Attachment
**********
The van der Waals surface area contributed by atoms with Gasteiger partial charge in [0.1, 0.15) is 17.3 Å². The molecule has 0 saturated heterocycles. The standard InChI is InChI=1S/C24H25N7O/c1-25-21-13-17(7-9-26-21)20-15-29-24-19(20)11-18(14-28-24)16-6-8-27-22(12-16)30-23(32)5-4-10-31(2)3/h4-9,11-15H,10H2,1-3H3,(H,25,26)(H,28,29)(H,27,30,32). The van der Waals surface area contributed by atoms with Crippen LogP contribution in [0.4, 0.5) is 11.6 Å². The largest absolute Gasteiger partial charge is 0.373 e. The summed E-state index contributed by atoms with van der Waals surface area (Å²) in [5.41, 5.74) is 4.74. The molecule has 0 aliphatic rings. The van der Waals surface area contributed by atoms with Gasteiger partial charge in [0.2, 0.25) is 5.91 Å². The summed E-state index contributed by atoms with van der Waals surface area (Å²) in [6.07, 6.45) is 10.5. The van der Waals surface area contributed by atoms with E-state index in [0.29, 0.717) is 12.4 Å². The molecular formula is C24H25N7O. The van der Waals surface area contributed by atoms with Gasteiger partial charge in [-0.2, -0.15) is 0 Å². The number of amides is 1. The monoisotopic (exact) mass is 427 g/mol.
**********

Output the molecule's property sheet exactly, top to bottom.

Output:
The van der Waals surface area contributed by atoms with Gasteiger partial charge in [0.1, 0.15) is 17.3 Å². The molecule has 0 saturated heterocycles. The standard InChI is InChI=1S/C24H25N7O/c1-25-21-13-17(7-9-26-21)20-15-29-24-19(20)11-18(14-28-24)16-6-8-27-22(12-16)30-23(32)5-4-10-31(2)3/h4-9,11-15H,10H2,1-3H3,(H,25,26)(H,28,29)(H,27,30,32). The van der Waals surface area contributed by atoms with Crippen LogP contribution in [0.4, 0.5) is 11.6 Å². The largest absolute Gasteiger partial charge is 0.373 e. The summed E-state index contributed by atoms with van der Waals surface area (Å²) in [5.41, 5.74) is 4.74. The molecule has 0 aliphatic rings. The van der Waals surface area contributed by atoms with Gasteiger partial charge in [0.2, 0.25) is 5.91 Å². The summed E-state index contributed by atoms with van der Waals surface area (Å²) in [6.07, 6.45) is 10.5. The van der Waals surface area contributed by atoms with E-state index in [0.29, 0.717) is 12.4 Å². The molecular formula is C24H25N7O. The van der Waals surface area contributed by atoms with Gasteiger partial charge in [-0.2, -0.15) is 0 Å². The number of amides is 1. The monoisotopic (exact) mass is 427 g/mol.